Monday, 30.11.2020

Tag: Roman Imperial Period

Large Hoard of Roman Denarii Found in Poland

A farmer found 1,753 denarii in Poland. This is one of the greatest treasures of Roman coins in Polish history. The silver coins bear testimony to the last resistance of the Vandals against the invading Goths – and the catastrophic consequences of their flight.

Moving Mints?

In 1972 Konrad Kraft published a work stating that some of the imperial coins of Asia Minor had been produced by moving mints. George Watson questions this hypothesis by examining the coins of Pamphylia, Pisidia and Cilicia from the years between 218 and 276.

The New Coin Yearbook 2021

The updated Coin Yearbook 2021 is an independent price guide and collector’s handbook for coins from the British isles. The new edition features expanded sections on Britannia coins, Isle of Man coinage and the latest issues from the Royal Mint.

Agrippina: Ruthless Murderess or Role Model?

Agrippina was the sister, wife and mother of an emperor and was held in high regard by the Roman people. Despite this, there are few women in the history of the Roman Empire with as terrible a reputation as hers. But is that reputation justified? We investigate with the help of coins from the Künker Auction 341.

Researching the Lingwell Gate Roman Coin Moulds

Hundreds of Roman coin moulds were found in Yorkshire near Wakefield testifying the production of fake denarii. Today, they are dispersed over collections around the country. The Yorkshire Museum is running a research project on the moulds and their history.

Roman Provincial Coinage VIII Online Available

Volume VIII of the Roman Provincial Coinage series is now online available covering all Roman provincial coinages issued during the reign of Philip (AD 244-249). You can submit feedback for the printed volume planned for 2021!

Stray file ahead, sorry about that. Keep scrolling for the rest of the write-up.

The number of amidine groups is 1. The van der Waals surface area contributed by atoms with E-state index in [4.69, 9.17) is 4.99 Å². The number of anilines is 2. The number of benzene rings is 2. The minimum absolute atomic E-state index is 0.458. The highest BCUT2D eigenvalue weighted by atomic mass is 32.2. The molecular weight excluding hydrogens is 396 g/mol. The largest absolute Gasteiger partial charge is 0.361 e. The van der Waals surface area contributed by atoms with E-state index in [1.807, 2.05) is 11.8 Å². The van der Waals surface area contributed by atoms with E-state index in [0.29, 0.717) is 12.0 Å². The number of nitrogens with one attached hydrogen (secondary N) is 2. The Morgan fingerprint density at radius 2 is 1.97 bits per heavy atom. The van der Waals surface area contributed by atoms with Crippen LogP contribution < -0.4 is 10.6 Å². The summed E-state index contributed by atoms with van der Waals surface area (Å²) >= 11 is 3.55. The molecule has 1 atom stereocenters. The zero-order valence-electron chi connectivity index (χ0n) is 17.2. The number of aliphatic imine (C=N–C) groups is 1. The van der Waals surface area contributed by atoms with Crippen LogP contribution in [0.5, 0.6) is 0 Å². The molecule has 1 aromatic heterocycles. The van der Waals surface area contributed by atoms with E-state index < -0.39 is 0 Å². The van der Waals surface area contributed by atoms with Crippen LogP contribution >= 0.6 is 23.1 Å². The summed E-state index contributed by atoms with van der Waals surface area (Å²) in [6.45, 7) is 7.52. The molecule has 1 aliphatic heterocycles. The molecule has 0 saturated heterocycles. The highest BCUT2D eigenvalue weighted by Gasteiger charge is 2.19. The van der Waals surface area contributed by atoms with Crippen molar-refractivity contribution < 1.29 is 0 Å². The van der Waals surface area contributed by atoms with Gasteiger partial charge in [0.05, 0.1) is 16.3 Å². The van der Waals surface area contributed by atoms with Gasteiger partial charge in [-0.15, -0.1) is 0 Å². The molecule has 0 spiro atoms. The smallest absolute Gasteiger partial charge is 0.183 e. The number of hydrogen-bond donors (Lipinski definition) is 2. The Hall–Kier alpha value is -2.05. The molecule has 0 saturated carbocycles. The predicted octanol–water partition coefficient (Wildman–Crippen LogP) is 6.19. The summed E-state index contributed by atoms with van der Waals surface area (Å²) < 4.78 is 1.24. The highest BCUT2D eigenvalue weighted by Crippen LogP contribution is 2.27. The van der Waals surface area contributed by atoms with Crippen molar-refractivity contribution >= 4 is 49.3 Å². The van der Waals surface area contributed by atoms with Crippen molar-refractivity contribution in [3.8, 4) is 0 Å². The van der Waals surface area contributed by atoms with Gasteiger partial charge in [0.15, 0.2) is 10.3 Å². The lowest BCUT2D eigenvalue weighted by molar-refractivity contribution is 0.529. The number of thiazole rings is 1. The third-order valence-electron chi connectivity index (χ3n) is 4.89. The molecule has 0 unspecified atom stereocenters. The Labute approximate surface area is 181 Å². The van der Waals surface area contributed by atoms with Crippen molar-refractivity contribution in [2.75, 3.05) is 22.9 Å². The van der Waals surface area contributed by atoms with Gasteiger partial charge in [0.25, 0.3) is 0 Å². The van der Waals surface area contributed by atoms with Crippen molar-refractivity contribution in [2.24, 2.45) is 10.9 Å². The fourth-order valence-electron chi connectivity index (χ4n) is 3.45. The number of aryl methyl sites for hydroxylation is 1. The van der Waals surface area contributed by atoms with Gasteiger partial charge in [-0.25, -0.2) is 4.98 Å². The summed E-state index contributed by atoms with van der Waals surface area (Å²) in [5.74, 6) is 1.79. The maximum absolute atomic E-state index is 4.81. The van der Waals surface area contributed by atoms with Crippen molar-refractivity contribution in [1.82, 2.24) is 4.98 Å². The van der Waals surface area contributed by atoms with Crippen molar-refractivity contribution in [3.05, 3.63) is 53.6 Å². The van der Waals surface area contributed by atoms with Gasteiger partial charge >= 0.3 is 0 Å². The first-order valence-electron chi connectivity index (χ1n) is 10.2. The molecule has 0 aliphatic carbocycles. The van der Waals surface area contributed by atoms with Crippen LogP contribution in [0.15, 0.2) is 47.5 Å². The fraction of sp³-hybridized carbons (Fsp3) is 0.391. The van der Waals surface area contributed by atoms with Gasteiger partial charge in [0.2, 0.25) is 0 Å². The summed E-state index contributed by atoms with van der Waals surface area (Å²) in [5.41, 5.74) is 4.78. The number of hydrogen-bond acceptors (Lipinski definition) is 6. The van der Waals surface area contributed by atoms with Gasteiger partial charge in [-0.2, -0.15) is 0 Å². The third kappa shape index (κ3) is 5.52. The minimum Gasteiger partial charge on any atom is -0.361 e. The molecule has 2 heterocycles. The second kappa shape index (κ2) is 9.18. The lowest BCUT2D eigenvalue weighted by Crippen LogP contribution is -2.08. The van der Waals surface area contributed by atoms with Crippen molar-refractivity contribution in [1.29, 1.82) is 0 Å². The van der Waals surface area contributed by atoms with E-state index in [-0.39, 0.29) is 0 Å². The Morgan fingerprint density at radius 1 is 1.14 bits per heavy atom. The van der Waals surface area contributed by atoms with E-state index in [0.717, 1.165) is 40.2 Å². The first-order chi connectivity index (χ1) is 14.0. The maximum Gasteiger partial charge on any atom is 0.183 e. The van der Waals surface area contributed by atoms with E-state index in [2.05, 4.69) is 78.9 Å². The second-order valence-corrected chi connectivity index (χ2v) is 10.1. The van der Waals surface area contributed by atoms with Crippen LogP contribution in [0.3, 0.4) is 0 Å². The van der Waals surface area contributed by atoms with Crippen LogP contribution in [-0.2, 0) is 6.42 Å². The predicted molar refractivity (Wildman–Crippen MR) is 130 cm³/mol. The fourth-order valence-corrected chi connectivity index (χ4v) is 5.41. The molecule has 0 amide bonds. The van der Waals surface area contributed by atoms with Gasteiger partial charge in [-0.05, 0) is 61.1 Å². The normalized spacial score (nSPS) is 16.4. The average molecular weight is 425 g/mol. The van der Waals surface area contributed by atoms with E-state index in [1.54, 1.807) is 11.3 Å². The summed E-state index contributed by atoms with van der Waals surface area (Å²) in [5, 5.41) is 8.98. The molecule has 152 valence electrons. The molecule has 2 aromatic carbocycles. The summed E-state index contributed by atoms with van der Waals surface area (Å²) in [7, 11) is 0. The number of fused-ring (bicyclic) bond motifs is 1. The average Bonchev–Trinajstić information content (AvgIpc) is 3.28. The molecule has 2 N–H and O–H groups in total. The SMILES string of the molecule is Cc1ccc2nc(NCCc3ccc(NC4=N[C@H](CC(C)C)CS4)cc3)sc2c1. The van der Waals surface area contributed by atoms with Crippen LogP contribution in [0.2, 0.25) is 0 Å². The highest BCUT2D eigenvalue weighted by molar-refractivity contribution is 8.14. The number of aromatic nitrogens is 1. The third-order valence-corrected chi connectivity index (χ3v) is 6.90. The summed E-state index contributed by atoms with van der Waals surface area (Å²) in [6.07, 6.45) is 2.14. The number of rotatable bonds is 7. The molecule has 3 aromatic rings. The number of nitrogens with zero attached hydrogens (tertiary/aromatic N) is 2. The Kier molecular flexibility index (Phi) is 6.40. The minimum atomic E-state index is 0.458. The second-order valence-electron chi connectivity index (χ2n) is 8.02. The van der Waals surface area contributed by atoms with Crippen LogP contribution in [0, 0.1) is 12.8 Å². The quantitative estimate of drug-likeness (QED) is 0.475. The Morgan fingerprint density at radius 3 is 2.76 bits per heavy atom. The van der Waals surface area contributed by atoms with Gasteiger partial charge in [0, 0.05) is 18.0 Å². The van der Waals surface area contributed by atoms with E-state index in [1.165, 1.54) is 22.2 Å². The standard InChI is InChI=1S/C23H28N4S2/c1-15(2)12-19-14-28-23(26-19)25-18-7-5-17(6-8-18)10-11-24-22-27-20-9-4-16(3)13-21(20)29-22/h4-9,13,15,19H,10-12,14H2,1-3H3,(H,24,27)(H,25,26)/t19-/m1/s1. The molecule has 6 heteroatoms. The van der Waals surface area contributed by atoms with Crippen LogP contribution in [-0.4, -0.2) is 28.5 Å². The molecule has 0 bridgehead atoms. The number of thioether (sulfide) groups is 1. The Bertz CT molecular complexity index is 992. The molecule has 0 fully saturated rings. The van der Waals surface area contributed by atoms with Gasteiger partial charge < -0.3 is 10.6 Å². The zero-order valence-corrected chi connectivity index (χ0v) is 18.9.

Engraved Gems and Propaganda in the Roman World

Paweł Gołyźniak’s new book analyses how engraved gems cast light on propaganda and self-advertising actions performed by Roman political leaders. There’s a lot to learn for coin enthusiasts, too, as you can find numerous references to Roman and Augustan coinage.

Face the King

2,500 years ago, Greek artists invented portrait on coins. There was a reason for it: portraits were supposed to strengthen the loyalty of the ruler’s troops. After all, mercenaries should be aware of who brought the money. Andreas Pangerl is summarizing his history of portraiture.

The Origins of the Roman Empire. A New Era Begins

“We continue to live in the good old days of the Republic.” This is what Augustus wanted to convey to his contemporaries after the bloody civil war. But his completely new and high-quality coins speak an entirely different language, as Florian Haymann points out.

Far From Small Change – Ancient Gold Coins Donated to the Salvation Army

A lovely story from Christmastime, before coronavirus took over our lives: instead of the usual small change, two ancient gold coins found their way into a red Salvation Army kettle. The coins have now been sold by Heritage Auctions.
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